Facebook (META -0.43%) is not acquiescing to Irish regulators' demands that it stop transferring data from the European Union to the U.S. The social networking site is challenging the decision by requesting a judicial review of the order to obtain clarity on what is permissible.

Facebook says Ireland's Data Protection Commission (DPC) issued a preliminary order that would restrict its ability to transfer personal information. While it still needs to be approved by other EU regulators before it takes effect, Facebook says the DPC questions whether Facebook can continue relying upon standard contractual clauses (SCCs) to facilitate and protect data transfers to the U.S.

Data flowing into a vault

Image source: Getty Images.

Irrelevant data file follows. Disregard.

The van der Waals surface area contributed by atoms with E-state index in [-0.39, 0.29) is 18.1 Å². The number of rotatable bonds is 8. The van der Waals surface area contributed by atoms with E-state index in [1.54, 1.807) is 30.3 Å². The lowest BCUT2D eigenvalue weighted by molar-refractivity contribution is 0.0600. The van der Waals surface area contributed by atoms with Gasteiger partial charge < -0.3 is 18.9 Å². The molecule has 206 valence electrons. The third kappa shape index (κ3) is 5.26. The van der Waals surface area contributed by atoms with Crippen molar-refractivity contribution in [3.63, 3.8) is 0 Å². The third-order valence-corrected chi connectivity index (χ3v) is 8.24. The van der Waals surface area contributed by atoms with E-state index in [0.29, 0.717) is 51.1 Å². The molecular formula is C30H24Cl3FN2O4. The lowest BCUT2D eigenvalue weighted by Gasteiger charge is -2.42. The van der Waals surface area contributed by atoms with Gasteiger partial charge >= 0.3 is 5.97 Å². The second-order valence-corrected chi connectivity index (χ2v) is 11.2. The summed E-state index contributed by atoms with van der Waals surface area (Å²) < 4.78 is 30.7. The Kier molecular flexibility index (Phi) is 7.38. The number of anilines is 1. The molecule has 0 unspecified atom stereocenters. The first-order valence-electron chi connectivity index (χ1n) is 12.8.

Earlier this year, the EU's top court struck down the Continent's Privacy Shield framework over concern about U.S. government surveillance. But it left intact the SCCs, which thousands of businesses rely upon to perform data transfers between other countries and the U.S. 

Now the DPC says companies must offer consumers the same level of protection they receive in the EU, meaning "in practice, the application of the SCCs transfer mechanism to transfers of personal data to the United States is now questionable." 

If approved, the decision would have broad implications beyond just Facebook as banks also rely heavily upon SCCs to do business.

Facebook wrote, "The Irish Data Protection Commission has commenced an inquiry into Facebook controlled EU-US data transfers, and has suggested that SCCs cannot in practice be used for EU-US data transfers."

By going to the court before a final decision is made, Facebook is hoping to head off a catastrophic decision, which it says "could have a far-reaching effect on businesses that rely on SCCs and on the online services many people and businesses rely on."